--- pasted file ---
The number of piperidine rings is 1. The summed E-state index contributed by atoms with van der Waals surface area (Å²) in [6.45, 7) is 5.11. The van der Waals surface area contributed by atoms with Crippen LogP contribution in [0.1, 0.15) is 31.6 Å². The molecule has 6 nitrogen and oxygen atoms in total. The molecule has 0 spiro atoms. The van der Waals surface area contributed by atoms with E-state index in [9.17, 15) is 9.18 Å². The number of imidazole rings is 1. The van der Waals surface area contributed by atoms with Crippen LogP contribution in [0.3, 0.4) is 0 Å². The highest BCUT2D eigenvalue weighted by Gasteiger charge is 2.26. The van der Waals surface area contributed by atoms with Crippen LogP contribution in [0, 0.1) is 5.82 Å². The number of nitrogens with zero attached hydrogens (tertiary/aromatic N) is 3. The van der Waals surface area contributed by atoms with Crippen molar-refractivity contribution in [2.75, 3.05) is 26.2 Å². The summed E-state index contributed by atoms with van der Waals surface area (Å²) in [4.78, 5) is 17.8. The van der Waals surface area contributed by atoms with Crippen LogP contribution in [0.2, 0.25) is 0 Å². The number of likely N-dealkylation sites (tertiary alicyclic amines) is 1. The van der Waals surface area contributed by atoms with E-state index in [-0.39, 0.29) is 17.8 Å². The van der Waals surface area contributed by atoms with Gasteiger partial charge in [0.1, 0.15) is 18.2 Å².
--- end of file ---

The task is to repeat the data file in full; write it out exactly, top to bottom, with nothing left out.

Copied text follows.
The number of piperidine rings is 1. The summed E-state index contributed by atoms with van der Waals surface area (Å²) in [6.45, 7) is 5.11. The van der Waals surface area contributed by atoms with Crippen LogP contribution in [0.1, 0.15) is 31.6 Å². The molecule has 6 nitrogen and oxygen atoms in total. The molecule has 0 spiro atoms. The van der Waals surface area contributed by atoms with E-state index in [9.17, 15) is 9.18 Å². The number of imidazole rings is 1. The van der Waals surface area contributed by atoms with Crippen LogP contribution in [0.3, 0.4) is 0 Å². The highest BCUT2D eigenvalue weighted by Gasteiger charge is 2.26. The van der Waals surface area contributed by atoms with Crippen LogP contribution in [0, 0.1) is 5.82 Å². The number of nitrogens with zero attached hydrogens (tertiary/aromatic N) is 3. The van der Waals surface area contributed by atoms with Crippen molar-refractivity contribution in [2.75, 3.05) is 26.2 Å². The summed E-state index contributed by atoms with van der Waals surface area (Å²) in [4.78, 5) is 17.8. The van der Waals surface area contributed by atoms with Crippen LogP contribution in [0.2, 0.25) is 0 Å². The number of likely N-dealkylation sites (tertiary alicyclic amines) is 1. The van der Waals surface area contributed by atoms with E-state index in [-0.39, 0.29) is 17.8 Å². The van der Waals surface area contributed by atoms with Gasteiger partial charge in [0.1, 0.15) is 18.2 Å².